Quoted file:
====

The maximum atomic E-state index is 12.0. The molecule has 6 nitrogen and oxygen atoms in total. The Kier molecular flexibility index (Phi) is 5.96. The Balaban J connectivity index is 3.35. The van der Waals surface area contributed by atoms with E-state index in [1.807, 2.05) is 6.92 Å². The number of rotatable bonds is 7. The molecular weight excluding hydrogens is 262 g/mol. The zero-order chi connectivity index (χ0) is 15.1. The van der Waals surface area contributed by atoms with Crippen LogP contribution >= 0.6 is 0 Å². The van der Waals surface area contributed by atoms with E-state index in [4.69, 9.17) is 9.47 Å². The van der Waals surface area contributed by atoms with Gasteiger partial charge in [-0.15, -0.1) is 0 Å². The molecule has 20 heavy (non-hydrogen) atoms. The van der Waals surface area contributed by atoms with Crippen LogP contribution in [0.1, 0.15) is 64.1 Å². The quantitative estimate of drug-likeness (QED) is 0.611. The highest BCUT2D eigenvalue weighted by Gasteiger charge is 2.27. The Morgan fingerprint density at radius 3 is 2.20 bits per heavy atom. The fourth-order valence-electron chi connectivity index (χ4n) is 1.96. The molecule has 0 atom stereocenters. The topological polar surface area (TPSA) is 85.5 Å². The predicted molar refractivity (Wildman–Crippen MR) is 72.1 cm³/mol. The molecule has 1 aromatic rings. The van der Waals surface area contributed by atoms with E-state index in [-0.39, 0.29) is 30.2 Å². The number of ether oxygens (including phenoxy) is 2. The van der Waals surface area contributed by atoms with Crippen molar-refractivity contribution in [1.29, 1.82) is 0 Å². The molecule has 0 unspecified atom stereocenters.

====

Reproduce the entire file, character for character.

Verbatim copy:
The maximum atomic E-state index is 12.0. The molecule has 6 nitrogen and oxygen atoms in total. The Kier molecular flexibility index (Phi) is 5.96. The Balaban J connectivity index is 3.35. The van der Waals surface area contributed by atoms with E-state index in [1.807, 2.05) is 6.92 Å². The number of rotatable bonds is 7. The molecular weight excluding hydrogens is 262 g/mol. The zero-order chi connectivity index (χ0) is 15.1. The van der Waals surface area contributed by atoms with Crippen LogP contribution >= 0.6 is 0 Å². The van der Waals surface area contributed by atoms with E-state index in [4.69, 9.17) is 9.47 Å². The van der Waals surface area contributed by atoms with Gasteiger partial charge in [-0.15, -0.1) is 0 Å². The molecule has 20 heavy (non-hydrogen) atoms. The van der Waals surface area contributed by atoms with Crippen LogP contribution in [0.1, 0.15) is 64.1 Å². The quantitative estimate of drug-likeness (QED) is 0.611. The highest BCUT2D eigenvalue weighted by Gasteiger charge is 2.27. The Morgan fingerprint density at radius 3 is 2.20 bits per heavy atom. The fourth-order valence-electron chi connectivity index (χ4n) is 1.96. The molecule has 0 atom stereocenters. The topological polar surface area (TPSA) is 85.5 Å². The predicted molar refractivity (Wildman–Crippen MR) is 72.1 cm³/mol. The molecule has 1 aromatic rings. The van der Waals surface area contributed by atoms with E-state index in [-0.39, 0.29) is 30.2 Å². The number of ether oxygens (including phenoxy) is 2. The van der Waals surface area contributed by atoms with Crippen molar-refractivity contribution in [1.29, 1.82) is 0 Å². The molecule has 0 unspecified atom stereocenters.